Payload Research: Detailing Artemis Vehicle R&D Costs

Image: NASA

NASA is on pace to exceed $100B of Artemis funding by FY26, according to nominal dollar data from OIG, NASA budgets, and Payload analysis. 

The program—which has penciled in its first crewed lunar landing by 2026—is one of the most expensive in NASA history. 

The enormous costs largely accrue to development of the mission’s vehicle. This piece will detail the investment in developing SLS, Orion, HLS, and Gateway, comparing the spend to the Apollo program and present-day commercial launch vehicles. 

Quick refresher: The Artemis program consists of four major vehicles: Space Launch System (SLS), Orion, Gateway, and the Human Landing System (HLS). 

  • SLS: SLS is the most powerful crew-rated rocket since Saturn V and is tasked with transporting the Orion capsule to lunar orbit. NASA owns the rocket, which was largely contracted out to Boeing (core stage), Aerojet Rocketdyne (engines), and Northrop Grumman (solid rocket booster).
  • Orion: Lockheed Martin builds the Orion spacecraft for NASA (development goes back to the Constellation program). ESA and Airbus contribute the spacecraft’s service module. The vehicle carries astronauts to and from lunar orbit as a free-flyer, or it will connect with Gateway.
  • Gateway: The lunar space station will provide the crew with additional power, life support, and science capabilities while orbiting the Moon. Gateway is an international project, with ESA, JAXA, UAE, and US commercial companies (most notably Northrop Grumman and Maxar) contributing to its build. 
  • HLS: NASA awarded lunar lander contracts to SpaceX’s Starship and Blue Origin’s Blue Moon. These landers will rendezvous with crew in lunar orbit and transport them to the Moon’s surface. When their work is done, the HLS vehicles will lift off from the surface, returning the crew to Orion for transport home.

High-Cost Artemis Vehicles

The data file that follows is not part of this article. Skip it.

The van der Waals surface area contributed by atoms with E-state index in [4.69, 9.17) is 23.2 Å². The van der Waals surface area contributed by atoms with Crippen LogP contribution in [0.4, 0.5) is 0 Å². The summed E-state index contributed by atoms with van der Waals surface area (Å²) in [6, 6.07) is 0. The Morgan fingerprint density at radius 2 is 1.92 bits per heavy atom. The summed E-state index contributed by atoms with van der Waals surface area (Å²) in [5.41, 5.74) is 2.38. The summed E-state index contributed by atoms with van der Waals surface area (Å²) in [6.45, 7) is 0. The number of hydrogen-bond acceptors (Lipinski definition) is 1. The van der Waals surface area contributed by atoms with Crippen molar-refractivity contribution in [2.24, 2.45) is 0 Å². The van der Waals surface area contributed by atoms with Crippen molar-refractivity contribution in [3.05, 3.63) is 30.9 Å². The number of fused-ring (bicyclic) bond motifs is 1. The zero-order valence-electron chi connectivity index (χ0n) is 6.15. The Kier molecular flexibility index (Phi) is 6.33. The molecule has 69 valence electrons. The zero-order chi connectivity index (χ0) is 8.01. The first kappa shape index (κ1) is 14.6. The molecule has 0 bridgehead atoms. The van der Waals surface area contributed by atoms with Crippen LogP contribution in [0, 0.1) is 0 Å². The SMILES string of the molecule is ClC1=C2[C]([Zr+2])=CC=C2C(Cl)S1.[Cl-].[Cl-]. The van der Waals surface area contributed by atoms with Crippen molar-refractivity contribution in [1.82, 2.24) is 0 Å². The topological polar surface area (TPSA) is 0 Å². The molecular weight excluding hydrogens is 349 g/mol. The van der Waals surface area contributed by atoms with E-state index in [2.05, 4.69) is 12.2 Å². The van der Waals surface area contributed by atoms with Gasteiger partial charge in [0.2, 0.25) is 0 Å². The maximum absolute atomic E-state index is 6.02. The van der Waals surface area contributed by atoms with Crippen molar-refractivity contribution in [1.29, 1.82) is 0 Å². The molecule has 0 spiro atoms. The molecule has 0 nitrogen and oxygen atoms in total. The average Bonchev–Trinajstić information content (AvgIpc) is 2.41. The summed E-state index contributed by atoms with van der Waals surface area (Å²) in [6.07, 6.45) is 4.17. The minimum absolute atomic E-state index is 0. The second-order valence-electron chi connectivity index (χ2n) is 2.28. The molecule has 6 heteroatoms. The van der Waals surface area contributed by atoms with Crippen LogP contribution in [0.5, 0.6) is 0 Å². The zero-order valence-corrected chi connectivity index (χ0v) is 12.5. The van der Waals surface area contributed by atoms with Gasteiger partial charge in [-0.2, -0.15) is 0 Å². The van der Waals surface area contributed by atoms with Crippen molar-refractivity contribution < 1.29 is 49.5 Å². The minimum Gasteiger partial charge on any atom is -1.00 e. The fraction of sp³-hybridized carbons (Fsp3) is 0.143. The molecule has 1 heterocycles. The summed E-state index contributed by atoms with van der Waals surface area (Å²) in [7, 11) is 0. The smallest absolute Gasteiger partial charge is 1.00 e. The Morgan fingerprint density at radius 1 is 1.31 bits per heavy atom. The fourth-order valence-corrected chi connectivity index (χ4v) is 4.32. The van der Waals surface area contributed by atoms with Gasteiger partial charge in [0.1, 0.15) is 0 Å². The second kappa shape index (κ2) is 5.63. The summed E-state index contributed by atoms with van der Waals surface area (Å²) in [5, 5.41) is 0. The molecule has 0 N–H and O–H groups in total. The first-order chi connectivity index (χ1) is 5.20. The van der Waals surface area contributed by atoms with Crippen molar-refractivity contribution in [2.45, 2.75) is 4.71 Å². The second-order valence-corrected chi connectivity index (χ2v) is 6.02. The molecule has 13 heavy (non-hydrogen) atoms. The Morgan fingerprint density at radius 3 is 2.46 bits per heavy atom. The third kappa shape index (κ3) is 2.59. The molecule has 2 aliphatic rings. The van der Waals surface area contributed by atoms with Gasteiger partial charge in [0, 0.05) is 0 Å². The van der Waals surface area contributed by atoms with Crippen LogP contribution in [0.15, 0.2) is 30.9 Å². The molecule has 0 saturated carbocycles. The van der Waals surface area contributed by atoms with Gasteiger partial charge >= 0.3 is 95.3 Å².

Focusing on just the vehicles, NASA has spent over a decade and a staggering ~$61B (inflation adjusted) developing the Artemis hardware. The hefty price tag produced the most powerful and capable crew-rated vehicles built since Apollo.

  • NASA expects total vehicle costs to reach ~$80B by NASA’s first crewed lunar landing in 2026. Should the timing of the Artemis 3 landing be further delayed (a likely scenario), the expenditure incurred before we return boots to the Moon will increase.

Homing in on R&D: TThe majority of vehicle expenses fall within R&D. Payload imperfectly defines R&D as all costs incurred before the first launch. 

(Calculating R&D is imperfect, as multiple vehicles are in the works at the same time—for example, NASA is currently paying for 3 HLS landers. Historical SLS and Orion data compiled by the Planetary Society.) 

To put Artemis vehicle R&D in perspective, we will compare the costs to Apollo vehicles and the current fleet of commercial vehicles.

Comparing to Apollo

Like Artemis, Apollo had three primary vehicles: the Saturn V rocket, the Command and Service Module (CSM), and the Lunar Module (LM). NASA’s Saturn V launched the CSM + LM into lunar orbit, and the LM carried the crew to and from the lunar surface.

Vehicle comparison: Below is a comparison of vehicle R&D costs. Again, we imperfectly define R&D as all mission costs incurred until the first mission.

Artemis’s costs are meaningfully improved compared to the Apollo program.

However, Apollo vehicles were developed over 60 years ago as novel tech, and given the rapid cost reductions witnessed in other advanced hardware during that period, frustration with Artemis’s high price tag is justifiable. The disappointment is particularly pronounced when we juxtapose these expenses with the costs of current commercial vehicles.